We only stayed in Houston one night, but there is much more to see, including the Space Center, Museum of Fine Arts, the Merill Collection, and if you’re in need of medical attention, the Texas Medical Centre is the largest medical campus in the world!
Centrally located a block north of Main Street, it is a standard US hotel. It’s in a converted historical warehouse, so the rooms were very big. It did what it said on the box- a decent hotel for a one-night stay!
After a morning stroll by the river in Houston, a journey back to IAH for a 30-minute flight on United Express to San Antonio. Compared to UK/ Euro flights, it always pleases me to see that during such a short flight- albeit in business- the crew interact and serve you 2 drinks and a decent snack- as United say: “Come fly the friendly skies”!
We were impressed by San Antonio- it was spring break, and it was very busy, but the city centre and its Riverwalk are stunning. The central core of the walk is a neat parkland nestled amongst LOTS of bars and restaurants. We found walking around here very busy, but once you walked north to Pearl Brewery and south towards the Missions, the walkways became very quiet and a pleasure to stroll. The Riverwalk stretches about 25km – from north to south.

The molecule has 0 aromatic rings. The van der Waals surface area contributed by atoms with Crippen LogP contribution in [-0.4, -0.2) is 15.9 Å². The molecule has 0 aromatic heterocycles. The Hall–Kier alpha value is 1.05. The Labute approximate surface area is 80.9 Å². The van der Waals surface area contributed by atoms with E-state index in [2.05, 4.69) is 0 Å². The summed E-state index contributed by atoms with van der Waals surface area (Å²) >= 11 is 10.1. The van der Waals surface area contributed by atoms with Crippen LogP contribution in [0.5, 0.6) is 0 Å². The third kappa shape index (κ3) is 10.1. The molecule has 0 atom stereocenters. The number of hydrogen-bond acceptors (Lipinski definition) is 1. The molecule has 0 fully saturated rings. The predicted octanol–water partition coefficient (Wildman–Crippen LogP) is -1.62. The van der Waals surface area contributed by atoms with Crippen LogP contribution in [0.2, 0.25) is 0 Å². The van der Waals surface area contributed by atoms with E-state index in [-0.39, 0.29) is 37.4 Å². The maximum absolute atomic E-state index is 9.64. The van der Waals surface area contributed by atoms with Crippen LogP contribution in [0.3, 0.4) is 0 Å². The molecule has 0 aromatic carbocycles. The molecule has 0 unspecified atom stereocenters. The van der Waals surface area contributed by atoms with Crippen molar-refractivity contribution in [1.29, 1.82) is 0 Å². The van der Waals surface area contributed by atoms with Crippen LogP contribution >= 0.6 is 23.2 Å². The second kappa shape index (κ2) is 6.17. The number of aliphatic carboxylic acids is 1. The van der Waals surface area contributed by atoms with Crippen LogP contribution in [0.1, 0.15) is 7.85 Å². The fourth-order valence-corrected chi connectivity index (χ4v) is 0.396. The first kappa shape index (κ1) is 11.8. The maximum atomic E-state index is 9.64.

Pearl Brewery- yep, a standard tourist spot, but add into the mix American cleanliness, service and standards. It’s a great place to visit. Obviously, it was a brewery in years gone by, but it has now been converted into a retail and restaurant destination venue, and you can walk there by the Riverwalk- a 5km stroll from the city centre. We would recommend “High Street” wine bar for its Texan Hills wine and Carriqui restaurant for authentic Texan food- the best brisket and margaritas in town.
Missions- The next day, we walked south on the river walk for approx 10km to the beginning of the Mission district. The missions were set up by the Spanish to convert the locals to Christianity. Most of them are in ruins now, but for Americans, this is ancient history!
The most famous mission of all is the Alamo – situated in the centre of downtown. Admission is free, so you can join the queues of Texans visiting this important site of Texan independence.
Hyatt San Antonio
San Antonio is a big convention city- whilst we were there, it was BBQ convention time. The Hyatt Regency is a very big hotel right in the city centre next to the river walk so if you want to be at the centre of things it’s perfect. Again, a standard hotel room! As a note, when we are in the States, we never do breakfast at a city centre hotel as there’s always a plethora of cheaper coffee shops right outside the door!